The other thing that could happen is that the information could be used to challenge voters at the polls. Ohio law used to permit appointed challengers to make these kinds of challenges, but was recently amended to prohibit challengers. Nevertheless, regular poll workers are still able to challenge voters at the polls, and the Ohio Supreme Court has even hinted that it is improper for them to refrain from doing so when they subjectively believe something is amiss. Some of the poll workers in each Ohio precinct are required to be Republican (see here) and, although the Ohio Republican Party has stated that it will not directly challenge voters at the polls, that statement is not necessarily inconsistent with informally encouraging Republican poll workers to make such challenges. The upshot is that, if the mismatches cause poll workers to subjectively question the eligibility of a voter-- regardless of whether that questioning is reasonable-- we can expect at least a good handful of challenges on election day. Furthermore, if a majority of poll workers are not satisfied with the voter's response to these challenges, the voter may cast only a provisional ballot and attempt to cure any perceived deficiencies by providing information to the Board of Elections under R.C. 3505.181(B)(8). R.C. 3505.20. It is also possible, theoretically, that county Boards, after investigation, could identify certain voters in the poll book as having problematic registrations and order poll workers to require those voters to cast a provisional ballot. However, as stated earlier, a mismatch should not be enough to authorize this unless it causes the Board to conclude that the registration suffers from one of the underlying problems enumerated in Ohio law that require the casting of a provisional ballot. See R.C. 3505.181. A mere mismatch is not one of those enumerated grounds.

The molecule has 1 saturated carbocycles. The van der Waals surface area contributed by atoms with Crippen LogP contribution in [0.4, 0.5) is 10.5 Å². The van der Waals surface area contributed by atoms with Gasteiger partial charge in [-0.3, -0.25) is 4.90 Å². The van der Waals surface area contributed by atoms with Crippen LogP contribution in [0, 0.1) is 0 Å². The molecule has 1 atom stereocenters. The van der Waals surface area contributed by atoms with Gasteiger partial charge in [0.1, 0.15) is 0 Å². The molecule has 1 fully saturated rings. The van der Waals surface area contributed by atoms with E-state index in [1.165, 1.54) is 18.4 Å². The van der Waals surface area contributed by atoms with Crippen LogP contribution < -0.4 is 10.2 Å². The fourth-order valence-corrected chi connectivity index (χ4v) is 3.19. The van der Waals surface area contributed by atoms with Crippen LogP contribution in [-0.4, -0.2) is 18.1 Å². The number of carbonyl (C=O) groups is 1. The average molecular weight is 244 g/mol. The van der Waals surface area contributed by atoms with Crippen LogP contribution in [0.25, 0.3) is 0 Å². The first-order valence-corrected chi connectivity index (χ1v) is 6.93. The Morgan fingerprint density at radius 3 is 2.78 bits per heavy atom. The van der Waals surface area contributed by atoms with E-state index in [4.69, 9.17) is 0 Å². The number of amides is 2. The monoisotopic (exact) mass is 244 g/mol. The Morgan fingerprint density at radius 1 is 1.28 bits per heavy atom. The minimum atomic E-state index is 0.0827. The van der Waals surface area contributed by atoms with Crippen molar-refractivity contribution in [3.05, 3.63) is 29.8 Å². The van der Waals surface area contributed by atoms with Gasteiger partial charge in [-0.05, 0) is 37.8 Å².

One positive note about all this is that, if the letter and spirit of the law are followed, no legitimate votes will be discarded. Rather, the ultimate consequence of all this litigation should just be to slow the process down so that society can take a closer look at these issues and deal with them in a way that has a greater likelihood of being accepted by the public. Officials will carefully sort through the provisional ballots cast by voters challenged at the polls, as well as the absentee ballots that remain in their identification envelopes, and make a fair and lawful determination of which ones to discard, if any. Then they will declare a winner and everyone will accept it. This is what should happen.
What will happen? Well, there is risk of strategic behavior on the part of both political parties that would probably reduce the likelihood that the ultimate result will be accepted. If Ohio is close for any important race, both parties can be expected to attempt to influence the disposition of the provisional and absentee ballots in accordance with narrow conceptions of self-interest that will do damage to the already low level of faith that some Ohio voters currently have in the elections system. Furthermore, because Ohio will probably be close, both parties might act in this selfish manner even before the election. For instance, Republicans might encourage poll workers to be overzealous in their challenges to voters at the polls. While this theoretically should not lead to the rejection of anyone's ballot, it could certainly lead to long waiting times that could discourage people from casting ballots in the first place. For their part, Democrats might, among other things, pressure election officials to begin removing absentee ballots from their identification envelopes at the earliest possible time (October 25) and mix them together so that it becomes a practical impossibility to identify problematic ballots and investigate them. In 2005, the Ohio Supreme Court suggested that premature opening of absentee ballot envelopes is harmless error unless there is some further suggestion of fraud or other impropriety. Harmon v. Baldwin, 107 Ohio St.3d 232, ¶ 32 (Ohio, 2005). While this tactic might increase the number of votes counted for Democrats, it might also cause Republicans to question the accuracy of the vote in the same way that some Ohio Democrats continue to question the result of 2004.